On question 1, I think the defense makes pretty good arguments on the equity of the matter (and obviously so since they convinced the entire court of appeals panel), while the prosecution points to having covered the legal bases (limiting instruction by judge, etc.). The notion is whether the evidence goes to show that JY’s failure to dispute the accusations is itself evidence that the story he told in Trial 1 is not to be believed, or as the defense says the evidence can only be to suggest proof of his guilt by the accusations as JY’s failure to respond could be for any reason and does not speak at all to the testimony he gave in Trial 1. The Supreme Court has to consider these points and speak to them I think (unless they punt on a procedural point which seems doubtful). No doubt forum members would see this in light of how they already judge the case. In my opinion, the civil judgment is less of an impeachment toward telling a story later (as it is only to dodge a potential money judgment) than the custody situation where you essentially lose your child (what more could motivate you to speak up) – again just IMO.

    On question 2, if it makes it that far, the court should consider whether the trial court, in an abuse of discretion, misjudged the evidence such that the undue prejudice outweighed the probative value. Did the essentially bombshell nature of the admitted by default allegations, in speaking to JY’s guilt, outweigh the stated (but not agreed by defense) appropriate purpose of impeaching the Trial 1 testimony. IMO, dicey. The trial court certainly issued limiting instructions and stated plainly that the allegations of the civil suit were not to be considered true. Nevertheless, perhaps the state would not be in the pickle they are in if they had not gone into such detail on the allegations and the supporting evidence presented with the civil complaint.

    On question 3, I’m not sure it matters as the standard cited probably won’t control the court deciding the matter in the way it thinks appropriate given the gravity of the situation.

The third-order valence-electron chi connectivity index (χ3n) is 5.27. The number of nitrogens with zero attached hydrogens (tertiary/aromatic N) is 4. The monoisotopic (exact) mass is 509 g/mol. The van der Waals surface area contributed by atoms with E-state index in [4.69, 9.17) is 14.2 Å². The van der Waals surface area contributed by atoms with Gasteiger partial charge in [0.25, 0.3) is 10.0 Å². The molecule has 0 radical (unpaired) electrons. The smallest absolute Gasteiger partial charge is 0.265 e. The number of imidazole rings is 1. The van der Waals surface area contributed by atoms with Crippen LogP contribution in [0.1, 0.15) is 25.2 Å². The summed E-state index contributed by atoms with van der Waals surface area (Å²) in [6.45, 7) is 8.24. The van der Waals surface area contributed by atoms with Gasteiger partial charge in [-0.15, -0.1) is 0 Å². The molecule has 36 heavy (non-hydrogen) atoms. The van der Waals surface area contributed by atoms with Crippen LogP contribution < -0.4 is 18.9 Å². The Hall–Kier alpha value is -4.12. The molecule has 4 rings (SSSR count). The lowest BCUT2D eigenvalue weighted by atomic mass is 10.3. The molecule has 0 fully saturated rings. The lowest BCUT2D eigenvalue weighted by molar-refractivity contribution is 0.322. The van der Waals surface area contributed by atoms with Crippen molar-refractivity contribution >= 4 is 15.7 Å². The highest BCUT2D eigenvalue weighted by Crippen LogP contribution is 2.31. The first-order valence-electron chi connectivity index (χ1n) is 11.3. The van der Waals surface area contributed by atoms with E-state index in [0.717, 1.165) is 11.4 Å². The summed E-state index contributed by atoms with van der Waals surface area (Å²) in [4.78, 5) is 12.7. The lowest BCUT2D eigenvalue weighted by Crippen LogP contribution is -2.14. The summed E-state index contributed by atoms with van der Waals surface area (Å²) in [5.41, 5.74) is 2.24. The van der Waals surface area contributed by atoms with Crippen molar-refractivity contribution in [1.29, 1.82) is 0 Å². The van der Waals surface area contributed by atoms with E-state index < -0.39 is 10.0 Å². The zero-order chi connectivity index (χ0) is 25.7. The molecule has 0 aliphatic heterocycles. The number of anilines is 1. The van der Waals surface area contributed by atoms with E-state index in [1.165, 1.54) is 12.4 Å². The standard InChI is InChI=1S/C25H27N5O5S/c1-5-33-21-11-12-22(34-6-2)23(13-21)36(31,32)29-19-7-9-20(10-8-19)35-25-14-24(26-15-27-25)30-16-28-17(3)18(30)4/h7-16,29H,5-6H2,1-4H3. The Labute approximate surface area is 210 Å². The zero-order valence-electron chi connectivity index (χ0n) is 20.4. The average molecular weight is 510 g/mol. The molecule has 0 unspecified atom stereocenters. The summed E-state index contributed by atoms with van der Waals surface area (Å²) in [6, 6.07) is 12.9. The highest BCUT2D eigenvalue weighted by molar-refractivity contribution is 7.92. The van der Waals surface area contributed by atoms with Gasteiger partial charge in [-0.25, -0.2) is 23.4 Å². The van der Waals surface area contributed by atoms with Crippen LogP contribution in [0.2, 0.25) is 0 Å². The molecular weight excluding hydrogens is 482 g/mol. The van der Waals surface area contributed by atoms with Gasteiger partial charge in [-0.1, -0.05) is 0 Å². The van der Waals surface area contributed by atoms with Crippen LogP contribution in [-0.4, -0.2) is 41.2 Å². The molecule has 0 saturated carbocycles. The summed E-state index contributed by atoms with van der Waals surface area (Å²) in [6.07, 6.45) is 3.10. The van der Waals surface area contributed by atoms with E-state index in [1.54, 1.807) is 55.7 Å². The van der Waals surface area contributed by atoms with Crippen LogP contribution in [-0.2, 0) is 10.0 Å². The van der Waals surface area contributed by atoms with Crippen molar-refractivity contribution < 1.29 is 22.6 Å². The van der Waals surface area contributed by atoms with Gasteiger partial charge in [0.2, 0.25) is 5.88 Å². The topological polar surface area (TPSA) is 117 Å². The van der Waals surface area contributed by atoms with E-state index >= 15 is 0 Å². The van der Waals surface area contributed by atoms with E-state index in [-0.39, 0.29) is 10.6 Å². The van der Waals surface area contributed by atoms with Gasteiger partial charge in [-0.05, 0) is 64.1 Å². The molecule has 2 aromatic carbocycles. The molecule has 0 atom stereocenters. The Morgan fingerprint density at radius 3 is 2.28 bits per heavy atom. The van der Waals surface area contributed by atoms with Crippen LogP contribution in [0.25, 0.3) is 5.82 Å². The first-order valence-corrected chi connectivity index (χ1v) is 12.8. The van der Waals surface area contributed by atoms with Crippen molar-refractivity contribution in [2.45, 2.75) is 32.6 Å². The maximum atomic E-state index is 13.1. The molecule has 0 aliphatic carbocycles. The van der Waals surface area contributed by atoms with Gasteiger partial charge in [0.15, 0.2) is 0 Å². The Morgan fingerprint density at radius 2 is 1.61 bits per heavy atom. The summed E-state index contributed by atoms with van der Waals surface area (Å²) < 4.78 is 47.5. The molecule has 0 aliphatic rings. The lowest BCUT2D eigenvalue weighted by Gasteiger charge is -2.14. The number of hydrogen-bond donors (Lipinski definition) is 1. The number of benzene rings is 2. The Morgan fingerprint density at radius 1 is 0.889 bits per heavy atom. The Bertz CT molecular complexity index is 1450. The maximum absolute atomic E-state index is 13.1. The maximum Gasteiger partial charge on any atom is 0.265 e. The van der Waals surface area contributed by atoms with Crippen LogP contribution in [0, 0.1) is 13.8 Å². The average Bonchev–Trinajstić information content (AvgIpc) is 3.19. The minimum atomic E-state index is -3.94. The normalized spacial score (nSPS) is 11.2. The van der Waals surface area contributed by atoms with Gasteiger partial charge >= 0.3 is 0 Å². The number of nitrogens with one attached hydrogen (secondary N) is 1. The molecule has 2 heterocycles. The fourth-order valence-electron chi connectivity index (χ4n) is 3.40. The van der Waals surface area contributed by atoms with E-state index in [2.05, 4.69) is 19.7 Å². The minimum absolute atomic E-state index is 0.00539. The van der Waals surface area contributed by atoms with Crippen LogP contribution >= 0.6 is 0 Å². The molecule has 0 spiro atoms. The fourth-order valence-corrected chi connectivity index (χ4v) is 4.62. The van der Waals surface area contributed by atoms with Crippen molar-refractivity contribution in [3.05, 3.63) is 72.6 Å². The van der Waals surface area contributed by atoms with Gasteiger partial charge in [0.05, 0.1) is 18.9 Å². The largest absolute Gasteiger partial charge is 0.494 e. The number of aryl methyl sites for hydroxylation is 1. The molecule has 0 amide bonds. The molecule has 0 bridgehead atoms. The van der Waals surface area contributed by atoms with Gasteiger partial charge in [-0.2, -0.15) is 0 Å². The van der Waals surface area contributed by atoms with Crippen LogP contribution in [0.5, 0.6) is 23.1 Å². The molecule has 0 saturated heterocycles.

I certainly think JY is guilty as can be. I do believe he gave up on the civil matters to preserve the advantage of remaining unquestioned on his behavior. But, even from that perspective the defense appeal seems to have a lot of merit, and I’m not surprised at the court of appeals decision. However, the supreme court decision to take on the appeal when it didn’t have to suggests it has an interest in the legal points and odds are on a reversal rather than an affirm, but not so substantially that I’d want to bet on it.
     
  12. Madeleine74

    Madeleine74 Not My First Rodeo

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    Hi gritguy!

    So nice to see you here. Thank you for summarizing the legal issues and appreciate your lawerly expertise.

    There was another piece of evidence also brought out during trial #2 testimony, and that was JY's failure to collect on $4M worth of life insurance he would have absolutely gotten, but it would have required him to talk, as sitting for an interview with the insurance co was part of the process, due to his wife dying via homicide.

    Remember he told 2 people (his own mother and Linda Fisher) he was worried about losing his house and "taking a hit on the house," the same day he learned his wife was dead. As a newly single father raising a young child and concerned about losing his own home, who would ever turn away a $4M life insurance payout, and one that took some effort to arrange in the first place?

    He ultimately faced 3 consequences in refusing to talk to anyone at any point:

    - Unable to collect a guaranteed $4M life insurance payout.
    - Have a wrongful death judgement imposed and be declared responsible under the slayer statute, with significant financial loss assured as the outcome, for refusing to even respond to the paperwork, which he could have done without any lawyer, according to testimony by Lorin Freeman. He claimed he couldn't afford to defend himself, but he would have had the $4M insurance payout had he bothered to reach out to the insurance company.
    - Willingly giving up primary custody of his toddler daughter in exchange for never being deposed and not ever taking a psychological examination.

    That's a whole lot of giving up just to avoid saying, "I was in my hotel room all night far, far away, I swear! I know nuttin' about nuttin.'"